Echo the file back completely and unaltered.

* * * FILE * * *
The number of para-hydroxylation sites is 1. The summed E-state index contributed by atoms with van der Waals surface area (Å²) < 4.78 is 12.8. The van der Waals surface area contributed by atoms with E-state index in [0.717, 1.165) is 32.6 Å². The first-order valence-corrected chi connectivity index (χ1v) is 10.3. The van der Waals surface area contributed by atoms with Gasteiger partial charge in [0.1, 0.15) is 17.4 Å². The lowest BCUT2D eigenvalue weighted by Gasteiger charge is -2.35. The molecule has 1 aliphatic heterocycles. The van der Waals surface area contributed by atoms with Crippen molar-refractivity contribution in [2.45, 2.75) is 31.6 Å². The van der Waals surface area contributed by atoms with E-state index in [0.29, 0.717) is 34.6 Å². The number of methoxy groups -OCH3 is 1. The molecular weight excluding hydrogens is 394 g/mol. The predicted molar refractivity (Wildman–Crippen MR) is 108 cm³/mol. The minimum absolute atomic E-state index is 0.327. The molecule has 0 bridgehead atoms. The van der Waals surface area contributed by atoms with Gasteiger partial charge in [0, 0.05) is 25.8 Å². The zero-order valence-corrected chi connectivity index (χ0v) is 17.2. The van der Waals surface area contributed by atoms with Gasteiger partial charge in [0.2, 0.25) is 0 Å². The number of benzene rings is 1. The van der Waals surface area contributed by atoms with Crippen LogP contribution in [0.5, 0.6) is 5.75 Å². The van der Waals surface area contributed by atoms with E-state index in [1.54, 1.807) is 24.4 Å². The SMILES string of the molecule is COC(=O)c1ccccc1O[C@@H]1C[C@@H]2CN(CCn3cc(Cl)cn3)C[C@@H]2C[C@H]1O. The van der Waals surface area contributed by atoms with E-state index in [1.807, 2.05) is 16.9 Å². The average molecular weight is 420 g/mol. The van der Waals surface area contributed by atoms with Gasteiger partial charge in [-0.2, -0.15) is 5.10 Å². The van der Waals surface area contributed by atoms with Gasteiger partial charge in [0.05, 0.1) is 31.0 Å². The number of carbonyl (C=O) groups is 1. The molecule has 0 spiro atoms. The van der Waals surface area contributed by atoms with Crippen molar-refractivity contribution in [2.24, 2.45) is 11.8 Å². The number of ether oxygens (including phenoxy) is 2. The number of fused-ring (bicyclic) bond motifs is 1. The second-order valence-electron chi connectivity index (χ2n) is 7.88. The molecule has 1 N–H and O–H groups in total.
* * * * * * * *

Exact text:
The number of para-hydroxylation sites is 1. The summed E-state index contributed by atoms with van der Waals surface area (Å²) < 4.78 is 12.8. The van der Waals surface area contributed by atoms with E-state index in [0.717, 1.165) is 32.6 Å². The first-order valence-corrected chi connectivity index (χ1v) is 10.3. The van der Waals surface area contributed by atoms with Gasteiger partial charge in [0.1, 0.15) is 17.4 Å². The lowest BCUT2D eigenvalue weighted by Gasteiger charge is -2.35. The molecule has 1 aliphatic heterocycles. The van der Waals surface area contributed by atoms with Crippen molar-refractivity contribution in [2.45, 2.75) is 31.6 Å². The van der Waals surface area contributed by atoms with E-state index in [0.29, 0.717) is 34.6 Å². The number of methoxy groups -OCH3 is 1. The molecular weight excluding hydrogens is 394 g/mol. The predicted molar refractivity (Wildman–Crippen MR) is 108 cm³/mol. The minimum absolute atomic E-state index is 0.327. The molecule has 0 bridgehead atoms. The van der Waals surface area contributed by atoms with Gasteiger partial charge in [0, 0.05) is 25.8 Å². The zero-order valence-corrected chi connectivity index (χ0v) is 17.2. The van der Waals surface area contributed by atoms with Gasteiger partial charge in [0.2, 0.25) is 0 Å². The number of benzene rings is 1. The van der Waals surface area contributed by atoms with Crippen LogP contribution in [0.5, 0.6) is 5.75 Å². The van der Waals surface area contributed by atoms with E-state index in [1.54, 1.807) is 24.4 Å². The SMILES string of the molecule is COC(=O)c1ccccc1O[C@@H]1C[C@@H]2CN(CCn3cc(Cl)cn3)C[C@@H]2C[C@H]1O. The van der Waals surface area contributed by atoms with E-state index in [1.807, 2.05) is 16.9 Å². The average molecular weight is 420 g/mol. The van der Waals surface area contributed by atoms with Gasteiger partial charge in [-0.2, -0.15) is 5.10 Å². The van der Waals surface area contributed by atoms with Gasteiger partial charge in [0.05, 0.1) is 31.0 Å². The number of carbonyl (C=O) groups is 1. The molecule has 0 spiro atoms. The van der Waals surface area contributed by atoms with Crippen molar-refractivity contribution in [2.24, 2.45) is 11.8 Å². The number of ether oxygens (including phenoxy) is 2. The number of fused-ring (bicyclic) bond motifs is 1. The second-order valence-electron chi connectivity index (χ2n) is 7.88. The molecule has 1 N–H and O–H groups in total.